One proposed flag for Montgomeryshire is not exactly a novel creation but more a novel use of a traditional emblem, being a banner of the arms of a locally celebrated seventh century hero named Brochwel Ysgithrog famed for his resistance to the invading Saxons. In the mediaeval period a coat of arms was created for him bearing three white horse heads on a black field.
These are said to represent the Saxon white horses, with their heads severed, symbolising his victory over the Saxons at Chester in 564 A.D. The arms borne by the local county council in the twentieth century
included a black and white border as a reference to Brochwel’s arms. The proposed flag is therefore a natural and obvious flag for the county to fly. Despite its anciently attributed origins however, there is no long attested record of this emblem being used to represent the county – the reference is more oblique.
An alternative suggestion, as a traditional design, for deployment as the county flag is a banner
of the arms
used by the the Mathrafal dynsasty of the kingdom of Powys, later Powys Wenwynwyn or Powys Cyfeiliog, which features a red lion rampant against a gold field.
These arms were noted by Thomas Pennant in his 1781 ‘A Tour In Wales’
Before the formal award of arms to the former Montgomeryshire County Council, the body made use of the arms of the old kingdom of Powys as reported in the 1894 Book of Public Arms by Arthur Fox Davies
When the council subsequently received formal arms, the Mathrafal lion was retained as the one of the charges on the tripartite shield as can be seen above.
The emblem was later incorporated into the badge of the “Denbighshire and Montgomeryshire Joint Fire Service”
the lower half being a red lion on gold, to represent Montgomeryshire.
The “Montgomeryshire lion” also appears on the badge of the former local police division
The Mathrafal arms then made a decorative appearance at the 1969 Investiture of Prince Charles at Caernarfon Castle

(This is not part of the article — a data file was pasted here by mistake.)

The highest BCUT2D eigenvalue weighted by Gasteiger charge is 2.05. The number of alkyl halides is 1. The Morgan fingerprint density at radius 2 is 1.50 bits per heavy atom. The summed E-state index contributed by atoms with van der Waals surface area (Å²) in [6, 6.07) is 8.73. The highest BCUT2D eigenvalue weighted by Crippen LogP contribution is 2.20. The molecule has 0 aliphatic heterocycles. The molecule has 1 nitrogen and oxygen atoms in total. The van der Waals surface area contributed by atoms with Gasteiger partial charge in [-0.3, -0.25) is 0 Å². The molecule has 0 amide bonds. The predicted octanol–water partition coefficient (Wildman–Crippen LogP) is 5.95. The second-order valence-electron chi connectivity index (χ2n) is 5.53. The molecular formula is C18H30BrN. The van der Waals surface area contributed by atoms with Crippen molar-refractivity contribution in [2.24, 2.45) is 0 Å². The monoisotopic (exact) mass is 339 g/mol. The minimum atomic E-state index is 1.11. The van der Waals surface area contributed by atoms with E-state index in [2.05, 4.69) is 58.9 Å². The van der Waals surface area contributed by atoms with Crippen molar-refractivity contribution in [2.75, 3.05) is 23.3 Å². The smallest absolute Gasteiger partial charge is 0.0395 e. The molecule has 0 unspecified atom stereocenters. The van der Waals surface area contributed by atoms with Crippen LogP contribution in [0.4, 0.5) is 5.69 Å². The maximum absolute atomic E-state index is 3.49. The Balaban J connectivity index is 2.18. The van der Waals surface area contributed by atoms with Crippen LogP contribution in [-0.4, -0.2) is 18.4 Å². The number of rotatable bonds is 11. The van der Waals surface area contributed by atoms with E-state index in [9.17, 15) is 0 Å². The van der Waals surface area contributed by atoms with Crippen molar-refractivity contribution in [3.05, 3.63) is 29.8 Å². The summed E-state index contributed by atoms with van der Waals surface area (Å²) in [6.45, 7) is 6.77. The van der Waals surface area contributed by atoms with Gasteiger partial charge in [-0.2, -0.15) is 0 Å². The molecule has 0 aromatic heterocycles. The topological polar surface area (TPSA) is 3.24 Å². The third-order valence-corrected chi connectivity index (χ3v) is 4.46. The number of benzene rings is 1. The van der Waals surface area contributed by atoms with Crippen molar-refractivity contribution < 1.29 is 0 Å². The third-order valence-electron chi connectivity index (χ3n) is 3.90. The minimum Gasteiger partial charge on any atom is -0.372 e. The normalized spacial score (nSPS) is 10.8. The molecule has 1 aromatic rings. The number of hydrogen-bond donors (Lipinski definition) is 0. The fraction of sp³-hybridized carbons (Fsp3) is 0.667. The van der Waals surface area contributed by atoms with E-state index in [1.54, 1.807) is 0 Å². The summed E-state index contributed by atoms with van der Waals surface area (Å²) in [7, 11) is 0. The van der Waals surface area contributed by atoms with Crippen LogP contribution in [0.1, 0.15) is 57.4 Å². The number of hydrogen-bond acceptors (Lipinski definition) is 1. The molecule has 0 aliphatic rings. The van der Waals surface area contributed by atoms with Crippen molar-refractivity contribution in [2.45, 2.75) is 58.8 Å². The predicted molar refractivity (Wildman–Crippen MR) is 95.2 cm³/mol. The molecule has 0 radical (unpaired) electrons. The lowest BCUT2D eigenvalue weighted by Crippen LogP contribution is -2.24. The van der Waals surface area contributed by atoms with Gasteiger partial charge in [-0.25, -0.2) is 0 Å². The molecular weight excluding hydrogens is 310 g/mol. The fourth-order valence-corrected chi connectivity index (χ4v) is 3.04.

The device also featured on the cover
of the publication “The Montgomeryshire Collections” produced by the organisation “The Powysland Club”, based in Welshpool, in the county, the above example appearing on a 1978 edition. However, interestingly, by 1993 the emblem used by the organisation and appearing on the journal was changed, apparently now incorporating the three horses heads of the Brochwel arms
Both ancient arms thus appear to have a legitimate claim for use as the county flag of Montgomeryshire although it is worth considering that this is the fifth proposed lion flag for a Welsh county and distinctiveness being one of the recognised traits of an effective flag, a surfeit of lions will nullify the effectiveness of any one flag, as people will likely be hard pressed to distinguish them! On this particular basis of being that bit more distinctive whilst still retaining an obvious linkage with the county, the three white horse heads present a more viable option as the county flag of Montgomeryshire. However, if local sentiment favours the ancient armorial banner of the Mathrafal dynasty, then this will outweigh such considerations. Or perhaps a flag resembling the magazine cover, which combines the lion and horse heads is an option?
With thanks to Brady Ells for his research for this post,